Move the Crowd: a profile of Yasmeenah Sideak-Jama

Move the Crowd: a profile of Yasmeenah Sideak-Jama

Posted October 20th, 2021 by Cameron P. Downey

The DJ, curator, zine-maker, and public artist casts her eyes - and pushes her audience - towards a future for the people

 

My conversation with DJ and curator Yasmeenah Sideak-Jama takes place over Zoom on an early Fall evening, when she is visiting the home of a friend, meeting her friend's baby for the first time since its birth. She takes time from her jubilation to talk with me about her work, describing her adoration for music and community as though it’s been preordained.

She grew up the middle sibling of two brothers, in upstate New York, Ohio, and intermittently Minnesota. Yasmeenah recalls through and across all these places the ever-present sounds and visuals of music programming. MTV, VH1, and BET are remembered as less of a pastime and more of a curriculum. She describes her adolescent self as animated, exuberant, often the “weird kid.” “I spent a lot of time alone,” she says. “If it wasn’t watching, it was acting, singing, writing.”  

The same holds true today, though Yasmeenah​'s categories of work are far from solitary in nature. It’s become more or less apparent that Yasmeenah’s multidisciplinary passions align with the most virtuous aims of the popular culture that once engrossed her: to fill a space, adorn it, and make those in it — as many as possible — feel held and seen. As a DJ, Yasmeenah's more audible works traffic the airways of the likes of KFAI and KRSM and have charged the rooms of any number of functions across the Twin Cities.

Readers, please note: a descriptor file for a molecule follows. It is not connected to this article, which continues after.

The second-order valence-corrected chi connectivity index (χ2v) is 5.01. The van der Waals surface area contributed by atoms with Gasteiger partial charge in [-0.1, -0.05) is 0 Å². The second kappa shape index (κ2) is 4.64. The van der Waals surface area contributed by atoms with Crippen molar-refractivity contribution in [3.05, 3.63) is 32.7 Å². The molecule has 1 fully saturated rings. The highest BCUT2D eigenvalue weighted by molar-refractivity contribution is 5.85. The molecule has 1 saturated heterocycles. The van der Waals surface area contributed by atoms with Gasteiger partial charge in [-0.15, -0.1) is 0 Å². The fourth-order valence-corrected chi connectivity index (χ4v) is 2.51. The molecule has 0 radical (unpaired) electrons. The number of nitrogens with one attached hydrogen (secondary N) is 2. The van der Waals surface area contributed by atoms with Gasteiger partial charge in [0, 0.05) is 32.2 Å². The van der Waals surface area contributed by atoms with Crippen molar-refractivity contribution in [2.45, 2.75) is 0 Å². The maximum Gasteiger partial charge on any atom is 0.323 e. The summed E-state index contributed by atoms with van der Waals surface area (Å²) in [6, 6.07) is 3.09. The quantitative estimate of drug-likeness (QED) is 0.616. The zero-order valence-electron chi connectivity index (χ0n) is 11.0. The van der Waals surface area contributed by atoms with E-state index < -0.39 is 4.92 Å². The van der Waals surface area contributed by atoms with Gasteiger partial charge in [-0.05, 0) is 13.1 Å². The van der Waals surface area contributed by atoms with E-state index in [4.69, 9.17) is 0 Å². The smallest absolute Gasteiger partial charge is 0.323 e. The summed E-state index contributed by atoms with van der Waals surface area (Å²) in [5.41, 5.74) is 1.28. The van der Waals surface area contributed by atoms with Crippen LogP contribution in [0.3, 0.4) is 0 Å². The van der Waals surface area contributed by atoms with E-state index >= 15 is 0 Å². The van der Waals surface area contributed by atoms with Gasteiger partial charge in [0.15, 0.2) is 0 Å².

Yasmeenah goes on to share her proposal for a world, more specifically a community, in which Black Minnesotans can sense and grasp freedom wherever it lay. It’s through a myriad of stories told through and about her work that Yasmeenah makes clear at the end of the day, these liberatory strivings are the goal. And while DJing has long been her praxis of choice, Yasmeenah’s means to the ends of freedom have expanded in recent years to include photography, organizing, and curating.  

Of course, song’s place in Yasmeenah vision of the future is never far off. If anything, communicating through selected sounds has more than prepared Yasmeenah for the pensive onlookers and careful readers of the zines and billboards she’s created. In either sphere, communication is king —  to connect an audience with ideas both ephemeral and concrete.  

“Throwing a party is curation to me,” Yasmeenah says. “I don’t think it's always recognized as such… Dealing with the curation of parties you’re also dealing with the social hierarchies that exist. The duty of the DJ is to do that research. I have to agitate and push and challenge people out of that comfort zone… With an exhibit, intellect is usually placed at the forefront. At a party, every energy is welcomed. The lovers, the awkward person standing in the corner, the friends ki-ki-ing. You have to meet [everyone] where they’re at.”  

Even still, Yasmeenah notes, “DJing could only cover so much of what I wanted to convey. [Visual] art gives me that room to be more clear about how I want people to feel. Because what's in front of you is what's in front.”  

 

Time:Capsule, a collaborative zine edited by Yasmeenah and Maryama Dahir and featuring 20 Minnesota-based artists. Available for purchase here. Photo courtesy of the artist.